The Indian Diaspora

The Indian diaspora is the largest in the world, numbering 31.2 million. It is widely dispersed throughout the world, with sizeable populations across each continent. The United States is home…

The Bangladeshi Diaspora

The Bangladeshi diaspora is one of the largest in the world, with a population of over 7.5 million people. It is fairly evenly distributed around the world, with no country…

The Pakistani Diaspora

The Pakistani diaspora is one of the largest immigrant populations in the world, numbering around 9 million. The large majority are based in the Middle East, particularly in the Arab…

The Sri Lankan Diaspora

The Sri Lankan diaspora is relatively large in comparison to the country’s overall population. 3 million Sri Lankans live overseas, with Western Europe, the Arab Gulf States and North America…

The Arab Diaspora

The Arab diaspora is one of the most widespread immigrant populations around the world, as well as one of the trickiest to define. Unlike most diaspora populations, Arabs are not…

The Irish Diaspora

The Irish diaspora is one of the largest in the world. Ireland itself has a very small population of 4.8 million. More than double this number has emigrated from Ireland…

The Polish Diaspora

The Polish diaspora is widespread and has been notably oppressed for centuries by a number of different external forces. This has caused it to become dispersed throughout the world, with…

The Nigerian Diaspora

The Nigerian diaspora is one of the largest African immigrant populations in the world, but its actual size is very difficult to estimate. The advent of colonialism and the Trans-Atlantic…

The Jamaican Diaspora

The Jamaican diaspora is a very large one in proportion to its overall population. The Caribbean island nation has a population of 4.4 million. Its diaspora population is over 2…

A Short History of The Inca Empire

The most widespread empire in the Americas prior to European conquest; although the Inca civilization was long-lived, the Empire itself thrived for a relatively short period of time of just…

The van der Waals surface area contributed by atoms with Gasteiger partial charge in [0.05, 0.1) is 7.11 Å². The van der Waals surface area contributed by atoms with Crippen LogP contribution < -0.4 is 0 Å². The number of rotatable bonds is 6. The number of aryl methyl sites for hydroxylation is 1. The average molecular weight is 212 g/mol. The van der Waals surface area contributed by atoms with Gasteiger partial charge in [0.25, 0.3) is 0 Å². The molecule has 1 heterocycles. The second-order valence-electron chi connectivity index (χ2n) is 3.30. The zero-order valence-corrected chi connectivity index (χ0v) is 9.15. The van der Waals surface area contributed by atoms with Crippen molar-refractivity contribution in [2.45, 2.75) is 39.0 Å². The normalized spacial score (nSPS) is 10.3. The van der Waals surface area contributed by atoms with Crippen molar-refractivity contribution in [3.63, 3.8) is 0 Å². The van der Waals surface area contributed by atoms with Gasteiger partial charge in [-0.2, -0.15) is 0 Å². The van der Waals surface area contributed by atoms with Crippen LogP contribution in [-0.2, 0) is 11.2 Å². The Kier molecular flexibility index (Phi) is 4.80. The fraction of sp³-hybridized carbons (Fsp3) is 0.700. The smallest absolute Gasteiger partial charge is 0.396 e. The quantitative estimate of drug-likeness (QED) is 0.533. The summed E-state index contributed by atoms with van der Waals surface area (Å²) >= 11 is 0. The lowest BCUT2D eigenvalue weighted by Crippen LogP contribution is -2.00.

The Turkish Diaspora

The Turkish diaspora is difficult to categorise due to there being so many disparate population groups as a result of the sheer territorial reach of the former Ottoman Empire. Thus,…

The Greek Diaspora

The Greek diaspora, due to its sheer longevity, is one of the more difficult to categorise. It has existed since the days of antiquity and remains widespread in the present…

Global Cities: Berlin

While historically overlooked in favour of more glamorous and traditionally beautiful European cities, Berlin has undergone a renaissance of sorts in recent years, cementing itself as the continent’s premier culture…

Global Cities: London

London is one of the most global cities on the planet, a real melting pot of different cultures, nationalities and religions. With many traces of the country’s former colonial reach…

Global Cities: New York

New York City is one of the most global metropolises on the planet, practically synonymous with the virtues of immigration. For centuries, the city has been an entry point for…

The Malaysian Diaspora

The Malaysian diaspora is a relatively small one, numbering around 1 million people, a small number considering its population of over 32 million. It is also generally confined to nearby…

The Portuguese Diaspora

The Portuguese diaspora is very difficult to estimate in terms of size due to its extensive history. As one of the largest empires of the colonial period, Portugal’s territorial reach…

Global Cities: Los Angeles

Few cities epitomise multiculturalism better than Los Angeles. The city is home to one of the most diverse array of immigrant populations in the world. From its Spanish roots, the…

Showing study guides -